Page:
B2B Marketing Blog

Written by The Mezzanine Group
on May 02, 2012

I’ve been reading a (good) book on branding – but, as is typical of what I’ve come to expect, you’d think branding only happened in the B2C space, because all the examples so far are B2C. (Maybe at some point they’ll tell me about Intel, a B2B company, leapfrogging their buyers to brand directly to the customer, essentially using a B2C tactic… which seems to be the one and only B2B branding story you hear in the popular business press.) Have you looked at the program for a general marketing conference lately? Anything seem targeted directly at you? No? I’m not surprised to hear that.

For a B2B marketer or strategist, sometimes it’s like we’re invisible. So often we remain confined to industry-specific resources or events where at least we know we will learn more about, say, oilfield services or aerospace or logistics services or whatever industry we’re working in. For those of us with a cross-industry orientation, though, this is a fractured way to learn. These are the kinds of issues that limit the growth and sophistication of B2B marketing as a function.

So, since Google Translate doesn’t yet exist for B2C to B2B, what to do? Some ideas:

  • Convert B2C ideas to work in your B2B context. (You are in all likelihood doing this one already.) Even if the end goals are different – in B2C you are probably more interested in brand awareness and shelf space, whereas in the B2B space you are going to be focused on lead generation – the strategies might still be similar.
  • Ruthlessly discard whatever doesn’t apply, based on the fundamentals of the B2B realities. For instance, much of the buzz about the latest social media trend is probably irrelevant to most in B2B - as of this writing, that would be Pinterest, and that’s probably still not relevant even to most in B2C outside certain industries (tech, design, fashion).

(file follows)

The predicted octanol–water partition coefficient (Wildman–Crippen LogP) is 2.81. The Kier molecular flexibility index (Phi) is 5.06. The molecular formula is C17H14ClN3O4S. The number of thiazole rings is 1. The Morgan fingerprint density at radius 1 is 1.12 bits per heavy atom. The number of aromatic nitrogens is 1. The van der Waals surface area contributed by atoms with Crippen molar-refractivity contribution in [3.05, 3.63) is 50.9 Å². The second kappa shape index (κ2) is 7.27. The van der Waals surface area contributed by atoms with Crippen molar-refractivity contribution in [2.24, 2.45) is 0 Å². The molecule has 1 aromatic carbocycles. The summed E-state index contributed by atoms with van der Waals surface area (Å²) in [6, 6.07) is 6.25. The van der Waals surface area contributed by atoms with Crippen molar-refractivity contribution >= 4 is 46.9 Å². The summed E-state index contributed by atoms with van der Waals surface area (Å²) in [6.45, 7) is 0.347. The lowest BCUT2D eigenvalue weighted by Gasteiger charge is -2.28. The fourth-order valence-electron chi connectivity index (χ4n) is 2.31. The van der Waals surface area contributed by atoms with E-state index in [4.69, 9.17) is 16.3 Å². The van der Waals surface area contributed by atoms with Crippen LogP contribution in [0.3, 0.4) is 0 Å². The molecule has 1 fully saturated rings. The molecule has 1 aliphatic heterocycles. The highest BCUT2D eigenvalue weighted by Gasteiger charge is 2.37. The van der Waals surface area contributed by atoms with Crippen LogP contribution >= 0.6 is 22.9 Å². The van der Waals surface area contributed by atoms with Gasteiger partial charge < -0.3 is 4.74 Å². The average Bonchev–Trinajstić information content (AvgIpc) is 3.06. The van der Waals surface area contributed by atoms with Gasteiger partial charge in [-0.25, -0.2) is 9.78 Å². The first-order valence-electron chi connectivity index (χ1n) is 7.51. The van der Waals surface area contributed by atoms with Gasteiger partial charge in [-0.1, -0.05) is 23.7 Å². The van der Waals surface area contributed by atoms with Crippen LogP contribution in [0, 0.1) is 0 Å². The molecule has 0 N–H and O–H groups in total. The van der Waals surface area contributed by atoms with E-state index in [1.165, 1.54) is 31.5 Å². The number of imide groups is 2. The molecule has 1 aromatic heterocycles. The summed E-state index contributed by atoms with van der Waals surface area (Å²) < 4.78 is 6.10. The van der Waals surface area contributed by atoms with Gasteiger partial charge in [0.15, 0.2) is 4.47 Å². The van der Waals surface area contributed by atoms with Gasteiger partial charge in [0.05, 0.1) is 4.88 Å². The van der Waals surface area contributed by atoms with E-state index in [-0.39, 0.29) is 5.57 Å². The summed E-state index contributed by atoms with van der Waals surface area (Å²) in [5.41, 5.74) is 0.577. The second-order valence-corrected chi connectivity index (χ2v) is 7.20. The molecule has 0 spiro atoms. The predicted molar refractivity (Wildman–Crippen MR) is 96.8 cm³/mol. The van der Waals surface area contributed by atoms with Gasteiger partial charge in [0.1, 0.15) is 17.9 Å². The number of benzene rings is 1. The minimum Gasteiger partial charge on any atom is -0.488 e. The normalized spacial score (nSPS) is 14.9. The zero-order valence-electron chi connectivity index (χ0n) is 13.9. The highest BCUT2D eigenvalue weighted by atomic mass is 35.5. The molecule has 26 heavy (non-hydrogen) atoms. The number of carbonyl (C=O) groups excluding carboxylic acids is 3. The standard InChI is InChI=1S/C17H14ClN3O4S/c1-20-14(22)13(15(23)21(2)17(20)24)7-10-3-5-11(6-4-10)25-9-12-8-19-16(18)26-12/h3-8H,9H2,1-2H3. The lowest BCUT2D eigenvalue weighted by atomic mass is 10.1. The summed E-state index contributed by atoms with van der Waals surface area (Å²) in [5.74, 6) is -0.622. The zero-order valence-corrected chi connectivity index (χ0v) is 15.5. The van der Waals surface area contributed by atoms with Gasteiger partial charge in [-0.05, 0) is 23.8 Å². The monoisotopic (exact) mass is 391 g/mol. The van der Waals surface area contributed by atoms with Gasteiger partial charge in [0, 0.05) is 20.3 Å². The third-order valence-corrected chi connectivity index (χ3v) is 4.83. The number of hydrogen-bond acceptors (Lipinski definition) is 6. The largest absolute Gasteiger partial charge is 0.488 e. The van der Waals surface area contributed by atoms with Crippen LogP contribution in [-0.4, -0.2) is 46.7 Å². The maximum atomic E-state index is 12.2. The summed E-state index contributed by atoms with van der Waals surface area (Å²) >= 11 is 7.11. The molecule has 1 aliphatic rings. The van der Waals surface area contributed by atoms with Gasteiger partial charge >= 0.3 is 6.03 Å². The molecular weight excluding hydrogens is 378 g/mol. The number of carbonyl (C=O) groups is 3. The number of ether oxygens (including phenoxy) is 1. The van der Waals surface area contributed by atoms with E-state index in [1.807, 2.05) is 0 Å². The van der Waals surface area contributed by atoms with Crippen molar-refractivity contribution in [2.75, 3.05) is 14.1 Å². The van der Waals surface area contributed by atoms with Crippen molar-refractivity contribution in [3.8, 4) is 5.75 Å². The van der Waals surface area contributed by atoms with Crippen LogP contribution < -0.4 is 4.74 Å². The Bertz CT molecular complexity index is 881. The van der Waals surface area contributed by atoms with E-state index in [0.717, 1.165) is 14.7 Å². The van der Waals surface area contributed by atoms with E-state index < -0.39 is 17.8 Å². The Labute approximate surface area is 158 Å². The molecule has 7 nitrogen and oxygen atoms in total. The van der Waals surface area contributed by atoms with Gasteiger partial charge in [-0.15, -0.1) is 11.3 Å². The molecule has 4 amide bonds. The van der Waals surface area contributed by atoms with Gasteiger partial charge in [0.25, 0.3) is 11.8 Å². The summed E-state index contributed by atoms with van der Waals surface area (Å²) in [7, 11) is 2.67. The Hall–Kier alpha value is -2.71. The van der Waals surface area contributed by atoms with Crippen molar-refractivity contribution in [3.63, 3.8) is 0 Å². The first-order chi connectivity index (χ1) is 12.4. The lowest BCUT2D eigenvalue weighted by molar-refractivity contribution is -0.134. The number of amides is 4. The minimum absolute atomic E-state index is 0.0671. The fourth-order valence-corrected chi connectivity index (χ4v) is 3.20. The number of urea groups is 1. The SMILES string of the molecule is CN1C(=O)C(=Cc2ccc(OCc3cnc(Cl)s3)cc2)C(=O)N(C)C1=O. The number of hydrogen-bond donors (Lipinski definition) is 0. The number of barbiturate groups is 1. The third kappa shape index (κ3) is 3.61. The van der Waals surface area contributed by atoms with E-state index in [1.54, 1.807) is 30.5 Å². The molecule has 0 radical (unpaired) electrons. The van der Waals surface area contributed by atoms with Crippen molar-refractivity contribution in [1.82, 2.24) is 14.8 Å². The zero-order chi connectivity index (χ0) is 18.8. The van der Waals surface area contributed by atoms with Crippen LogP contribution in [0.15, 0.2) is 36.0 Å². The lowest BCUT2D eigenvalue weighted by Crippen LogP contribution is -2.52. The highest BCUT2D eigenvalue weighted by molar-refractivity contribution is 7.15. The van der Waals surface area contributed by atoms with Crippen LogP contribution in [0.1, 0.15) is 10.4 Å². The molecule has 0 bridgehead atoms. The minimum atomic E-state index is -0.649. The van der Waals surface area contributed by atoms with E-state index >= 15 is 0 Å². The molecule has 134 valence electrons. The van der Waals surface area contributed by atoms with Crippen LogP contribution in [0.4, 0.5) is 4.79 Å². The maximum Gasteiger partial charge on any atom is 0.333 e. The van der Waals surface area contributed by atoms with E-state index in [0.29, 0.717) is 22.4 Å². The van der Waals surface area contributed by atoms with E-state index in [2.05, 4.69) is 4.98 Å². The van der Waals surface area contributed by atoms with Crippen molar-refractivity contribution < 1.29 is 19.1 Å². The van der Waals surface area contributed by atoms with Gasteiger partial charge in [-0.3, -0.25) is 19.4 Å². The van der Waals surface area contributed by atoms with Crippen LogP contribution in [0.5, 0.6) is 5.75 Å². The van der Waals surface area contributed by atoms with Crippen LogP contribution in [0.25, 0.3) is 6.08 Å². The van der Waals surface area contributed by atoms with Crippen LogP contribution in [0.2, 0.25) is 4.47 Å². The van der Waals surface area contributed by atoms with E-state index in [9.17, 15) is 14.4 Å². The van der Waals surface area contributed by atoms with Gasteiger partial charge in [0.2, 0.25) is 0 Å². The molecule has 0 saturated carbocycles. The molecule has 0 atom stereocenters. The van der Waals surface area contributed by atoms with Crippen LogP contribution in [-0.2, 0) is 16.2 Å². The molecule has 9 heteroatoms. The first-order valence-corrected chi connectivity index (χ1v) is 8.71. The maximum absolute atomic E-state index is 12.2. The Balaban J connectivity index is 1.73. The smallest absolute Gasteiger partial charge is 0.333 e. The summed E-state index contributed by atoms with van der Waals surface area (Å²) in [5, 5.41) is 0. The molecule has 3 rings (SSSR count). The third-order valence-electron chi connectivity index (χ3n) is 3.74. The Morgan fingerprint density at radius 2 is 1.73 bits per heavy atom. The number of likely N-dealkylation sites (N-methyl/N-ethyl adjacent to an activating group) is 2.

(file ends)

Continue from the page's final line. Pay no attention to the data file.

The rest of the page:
• Be open to porting over new ideas. This can be in direct opposition to the point above. (This may explain why I wind up reading so much online.) You just never know what might have relevance, and casting a fairly wide net in terms of tactics and approaches can be beneficial. For instance, I was recently speaking with someone in the promotional products industry, where visual presentation is critical to creating interest among clients, and it occurred to me that this is where Pinterest might be a great B2B marketing innovation.
  • Network with other B2B marketers! Especially if you’re in a smaller company, often you are in a small department, or you are the department. It’s so important to find ways to get out there and share stories with others who understand the challenges of marketing in the B2B space – and not necessarily your own industry, either.
  • Write it yourself. Sometimes you just won’t find a go-to source online or elsewhere, no matter what you do. Sometimes you just have to sit down and systematically capture what you already know to be true about your situation – you’ll be happy you did, the next time you have to set up a lead generation program or social media strategy. (Mezzanine is working on writing a book on B2B marketing, in fact, for just this reason – for us to have it all in one place, and to be able to share our expertise with others.)

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